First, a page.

On Saturday, the Windy City’s media community convened for the second time in less than a week to discuss its collective chance for survival, this time at the Chicago Media Future Conference. Whether the effort achieved its aim has been the subject of much blogosphere debate since the last attendee staggered away from the post-conference happy hour at Wabash Tap.
Organized by Mike Fourcher, founder of Purely Political Consulting, Barbara Iverson, Columbia College journalism professor and publisher of ChicagoTalks.org, and Scott Smith, Senior Editor at Playboy.com, in the immediate wake of Community Media Workshop’s Making Media Connections 2009, Saturday’s conference stood the chance of launching a substantive debate about future sustainability for the increasingly web-centric local- and niche-news community. Whether that actually came to pass is unclear.
To help you decide for yourself, the conference website offers an audio transcript and a live-blog archive to give you a sense of Saturday’s discussion, and lively twitter debates from the day are available at hashtag #cmfc and (the somewhat turned-around) #cfmc.
I found the conference to be a hit-and-miss affair. While the auditorium at Columbia College was full of the leading news writers and commentators of tomorrow’s Chicago, useful forward-looking suggestions for discussion like those detailed here by Windy Citizen editor Brad Flora didn’t get quite the play they deserved.
In response, I called for a Blogger’s Roundtable–for which planning has already begun–on Chicago Carless and Huffington Post Chicago, as a way for this town’s online editors and bloggers to examine news and bottom-line sustainability for our own websites and develop a community-wide voice on the issue–without the presence of major funders (as at Making Media Connections) or insufferable national website editors (the next person to invite Newser‘s Patrick Spain to the party deserves a one-way bus ticket to New York.)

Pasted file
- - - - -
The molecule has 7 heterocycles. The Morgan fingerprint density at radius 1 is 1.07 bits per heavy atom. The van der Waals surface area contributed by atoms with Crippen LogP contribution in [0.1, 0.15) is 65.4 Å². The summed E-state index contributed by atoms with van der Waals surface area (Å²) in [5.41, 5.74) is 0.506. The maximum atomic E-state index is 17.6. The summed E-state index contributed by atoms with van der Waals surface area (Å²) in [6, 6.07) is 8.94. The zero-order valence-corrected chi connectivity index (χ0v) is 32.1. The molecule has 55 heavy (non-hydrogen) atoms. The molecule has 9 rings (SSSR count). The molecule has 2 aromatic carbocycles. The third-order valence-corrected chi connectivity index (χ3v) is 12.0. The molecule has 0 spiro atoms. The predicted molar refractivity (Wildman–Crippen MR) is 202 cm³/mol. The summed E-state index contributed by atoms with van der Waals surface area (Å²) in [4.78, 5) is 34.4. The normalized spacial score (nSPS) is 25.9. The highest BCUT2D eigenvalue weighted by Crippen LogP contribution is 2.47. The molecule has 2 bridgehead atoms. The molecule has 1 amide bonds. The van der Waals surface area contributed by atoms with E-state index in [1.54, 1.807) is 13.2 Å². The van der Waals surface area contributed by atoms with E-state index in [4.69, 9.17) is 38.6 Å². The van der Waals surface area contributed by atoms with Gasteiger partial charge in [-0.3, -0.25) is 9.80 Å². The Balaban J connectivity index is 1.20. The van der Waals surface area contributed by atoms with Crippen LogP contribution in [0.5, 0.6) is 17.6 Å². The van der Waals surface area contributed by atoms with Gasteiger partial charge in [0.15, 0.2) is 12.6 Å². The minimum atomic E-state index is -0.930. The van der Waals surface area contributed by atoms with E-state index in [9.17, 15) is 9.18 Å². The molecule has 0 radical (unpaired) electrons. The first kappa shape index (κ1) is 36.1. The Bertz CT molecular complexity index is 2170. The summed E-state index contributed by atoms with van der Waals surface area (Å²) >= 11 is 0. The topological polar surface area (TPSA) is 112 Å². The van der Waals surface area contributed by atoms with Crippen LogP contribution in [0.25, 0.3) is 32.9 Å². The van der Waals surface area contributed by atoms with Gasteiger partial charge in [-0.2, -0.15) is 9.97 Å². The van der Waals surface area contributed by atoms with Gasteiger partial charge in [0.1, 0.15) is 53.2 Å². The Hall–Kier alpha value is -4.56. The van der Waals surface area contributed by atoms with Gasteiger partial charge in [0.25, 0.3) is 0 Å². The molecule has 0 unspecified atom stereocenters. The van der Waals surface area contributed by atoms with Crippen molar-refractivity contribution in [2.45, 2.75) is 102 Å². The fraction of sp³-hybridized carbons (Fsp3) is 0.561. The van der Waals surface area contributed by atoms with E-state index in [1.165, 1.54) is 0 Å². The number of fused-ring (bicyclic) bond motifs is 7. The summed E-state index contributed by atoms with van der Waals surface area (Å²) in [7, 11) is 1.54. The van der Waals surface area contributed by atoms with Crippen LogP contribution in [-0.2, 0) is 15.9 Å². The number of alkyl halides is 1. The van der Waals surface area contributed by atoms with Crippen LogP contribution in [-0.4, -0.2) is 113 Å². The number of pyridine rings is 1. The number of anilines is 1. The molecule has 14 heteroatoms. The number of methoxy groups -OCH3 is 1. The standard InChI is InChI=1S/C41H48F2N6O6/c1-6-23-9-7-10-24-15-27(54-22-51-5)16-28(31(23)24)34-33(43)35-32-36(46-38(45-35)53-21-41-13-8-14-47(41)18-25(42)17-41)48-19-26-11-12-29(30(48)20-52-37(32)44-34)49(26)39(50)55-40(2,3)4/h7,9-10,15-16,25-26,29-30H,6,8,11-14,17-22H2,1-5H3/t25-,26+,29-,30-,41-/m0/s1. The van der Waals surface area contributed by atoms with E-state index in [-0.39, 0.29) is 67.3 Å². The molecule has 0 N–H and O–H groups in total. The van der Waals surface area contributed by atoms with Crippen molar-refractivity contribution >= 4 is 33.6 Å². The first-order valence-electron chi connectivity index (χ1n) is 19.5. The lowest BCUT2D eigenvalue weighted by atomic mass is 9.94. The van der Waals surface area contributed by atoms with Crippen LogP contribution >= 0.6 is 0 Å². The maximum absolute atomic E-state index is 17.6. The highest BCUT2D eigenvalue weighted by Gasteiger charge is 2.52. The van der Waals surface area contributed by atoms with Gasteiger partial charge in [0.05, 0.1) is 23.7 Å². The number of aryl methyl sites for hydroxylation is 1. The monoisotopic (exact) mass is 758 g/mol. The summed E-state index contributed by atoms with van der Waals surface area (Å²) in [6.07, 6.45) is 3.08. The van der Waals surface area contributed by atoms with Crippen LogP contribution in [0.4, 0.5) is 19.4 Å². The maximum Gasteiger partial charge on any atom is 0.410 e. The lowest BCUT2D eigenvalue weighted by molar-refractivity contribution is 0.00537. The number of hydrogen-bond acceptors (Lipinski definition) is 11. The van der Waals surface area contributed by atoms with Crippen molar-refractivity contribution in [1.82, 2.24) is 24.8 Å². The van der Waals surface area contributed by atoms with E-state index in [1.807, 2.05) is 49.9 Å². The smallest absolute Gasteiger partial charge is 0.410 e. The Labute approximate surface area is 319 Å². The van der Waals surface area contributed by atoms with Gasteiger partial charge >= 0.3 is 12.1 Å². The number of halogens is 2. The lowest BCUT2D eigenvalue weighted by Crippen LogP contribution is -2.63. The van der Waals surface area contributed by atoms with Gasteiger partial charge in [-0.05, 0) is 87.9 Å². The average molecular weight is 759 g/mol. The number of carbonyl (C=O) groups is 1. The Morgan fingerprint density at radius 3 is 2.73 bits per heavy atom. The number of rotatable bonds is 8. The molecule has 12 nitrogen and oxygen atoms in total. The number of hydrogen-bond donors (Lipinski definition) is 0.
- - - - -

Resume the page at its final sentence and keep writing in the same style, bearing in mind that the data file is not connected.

Here’s how other local scribes are hindsighting Saturday’s Chicago Media Future Conference (as collected by the conference organizers here):
Chicago Reader | Chicagoland (Whet Moser)
“I wasn’t born yesterday, and I’m as well aware of anyone as to what drives traffic, so I’m not going to tell anyone what they should or shouldn’t write about. But I will tell you this: if you go into it thinking well, I want to write about pressing social issues but we must do snarky blurbs about starlets for the unwashed masses, your writing is going to stink of tortured condescension. You can write well about celebrities; read some Gay Talese.”